Profitability and Risk

Qualitative Criteria and Evaluations

Profitability and Risk
Alternative one offers the highest profitability. The net income after taxes for alternative two is $104,996,299 compared to $160,658,065 for alternative one. Alternative two also offers a high profitability, but not as much as the first alternative. The risk for alternative one is very high. The risk for the second alternative two is average. Purchasing Nestea is risky because the alternative beverage industry is declining. Coca-Cola’s dissolution of their alliance with Nestea also raises some concerns of risk and profitability. The additional profits received from alternative one are not a large enough amount to consider taking this high of a risk.

Competitor’s Reaction
Competitor’s reactions were thought to be more prevalent in alternative two. The repackaging and offering the non-tea products in cans would cause an immediate reaction. The expected increase in sales would cut into the competitor’s share of the market. When Snapple refocuses itself in the international market, the other alternative beverage companies will also enter the market. Competitor’s reactions for alternative one are expected to be low. The main competitor left after the purchase of the alternative beverage division of Nestea from Nestle would be Pepsi’s Lipton product. There are no clear strategic actions to counteract this movement from Pepsi Lipton.

Society’s Reaction
Society’s reactions for both alternatives would be high. Buying Nestea, alternative one, would give Snapple the profits they would receive from loyal Nestea customers. This brand loyalty might also help the image of Snapple’s drinks. The convenience of having Snapple in a can, included in alternative two, should have a positive reaction. The slightly lower price of Snapple, for both alternatives, should create increased sales because consumers always appreciate being able to purchase goods at a lower price.

The timing of both alternatives is crucial because of Snapple’s declining market share and the slowing growth of the industry. It may also be a good idea to wait a while to purchase Nestea because of its declining sales, which could lower the purchase price. This is the right time for Snapple to enter the international market due to the industry’s growth decline in the alternative beverage market in the United States. Entering the international market should increase Snapple’s sales in a market that is not yet overcrowded.

Purchasing the Nestea division of Nestle could be difficult to accomplish. It is unknown if Nestle is willing to sell Nestea. Also, acquiring the amount of capital needed to purchase Nestea would be complex. Alternative two is more feasible. There are some promising prospects for international trade markets. It should be easy to offer Snapple in cans because the costs are lower and the company does not produce its own bottles. However, Snapple would be forced to find companies that produce cans and will be willing to bottle the product in cans.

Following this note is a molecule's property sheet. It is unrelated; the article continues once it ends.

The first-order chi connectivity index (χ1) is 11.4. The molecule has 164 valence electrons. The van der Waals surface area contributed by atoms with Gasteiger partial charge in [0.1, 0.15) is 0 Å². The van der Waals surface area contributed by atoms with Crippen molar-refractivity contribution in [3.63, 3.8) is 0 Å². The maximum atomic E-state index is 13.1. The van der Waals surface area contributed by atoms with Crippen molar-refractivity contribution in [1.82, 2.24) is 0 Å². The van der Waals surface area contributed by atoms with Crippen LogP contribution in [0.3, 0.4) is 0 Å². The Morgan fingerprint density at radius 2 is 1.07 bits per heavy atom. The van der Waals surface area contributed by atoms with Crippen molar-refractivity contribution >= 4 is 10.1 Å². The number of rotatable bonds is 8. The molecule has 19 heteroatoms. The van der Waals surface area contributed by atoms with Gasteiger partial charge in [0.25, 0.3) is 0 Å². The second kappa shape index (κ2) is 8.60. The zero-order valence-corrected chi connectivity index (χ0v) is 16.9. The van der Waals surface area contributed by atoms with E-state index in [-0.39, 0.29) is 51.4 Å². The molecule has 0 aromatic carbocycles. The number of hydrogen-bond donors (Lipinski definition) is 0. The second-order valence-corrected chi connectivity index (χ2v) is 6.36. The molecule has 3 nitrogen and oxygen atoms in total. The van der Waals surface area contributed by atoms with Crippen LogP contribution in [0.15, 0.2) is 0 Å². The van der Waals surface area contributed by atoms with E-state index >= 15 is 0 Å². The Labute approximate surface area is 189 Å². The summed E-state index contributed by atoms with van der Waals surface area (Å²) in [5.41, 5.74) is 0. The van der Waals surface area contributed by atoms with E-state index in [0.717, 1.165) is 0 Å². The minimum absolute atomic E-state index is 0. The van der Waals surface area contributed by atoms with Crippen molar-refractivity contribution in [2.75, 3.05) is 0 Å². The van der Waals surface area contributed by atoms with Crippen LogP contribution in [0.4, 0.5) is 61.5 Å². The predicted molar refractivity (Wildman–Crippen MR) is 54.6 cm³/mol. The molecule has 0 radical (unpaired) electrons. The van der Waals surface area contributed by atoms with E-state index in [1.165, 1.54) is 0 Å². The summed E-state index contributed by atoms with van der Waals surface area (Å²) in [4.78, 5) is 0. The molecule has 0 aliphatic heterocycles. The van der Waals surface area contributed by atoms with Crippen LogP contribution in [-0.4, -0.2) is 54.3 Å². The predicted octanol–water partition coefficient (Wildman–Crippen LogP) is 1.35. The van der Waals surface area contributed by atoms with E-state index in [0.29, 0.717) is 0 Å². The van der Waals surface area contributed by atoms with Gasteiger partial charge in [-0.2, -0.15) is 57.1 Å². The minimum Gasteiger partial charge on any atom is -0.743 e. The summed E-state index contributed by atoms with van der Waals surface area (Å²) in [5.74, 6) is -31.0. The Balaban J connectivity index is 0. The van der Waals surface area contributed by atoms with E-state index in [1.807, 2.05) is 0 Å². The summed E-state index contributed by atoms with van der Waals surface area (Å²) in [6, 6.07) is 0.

Both of the alternatives address the problem that Snapple is facing. Alternative one solves the problem of Snapple’s declining market share by purchasing the Nestea division of Nestle. Alternative two solves this problem by entering the international market. The key success factor of maintaining and improving the image of the company is included in alternative two. Both suggested methods of cutting costs, that would lower the price to the consumer, would also help to improve Snapple’s image Lowering the amount of flavors offered would make it easier to obtain shelf space for Snapple’s products.

Alternative two is the chosen solution. This decision was based on its strong numerical rating as well as its strengths. Alternative two was rated at 3.9 compared to 3.05 for alternative one. Entering the international market will increase the sales at less of a risk than alternative one. Alternative two also requires a considerably lessor amount to invest than the other alternative.
Alternative One Description
As the sales in the alternative beverage industry have slowed, Snapple has to figure out new ways to survive. Snapple needs to look at cutting prices, varieties, and acquiring other investments. These suggestions lead to an alternative which will help Snapple survive and grow in the industry.
Snapple needs to cut their prices to some extent, since they have a profit margin of 42.11% according to 1993 standings. They can cut this to 30 percent and still make a great return without starting a big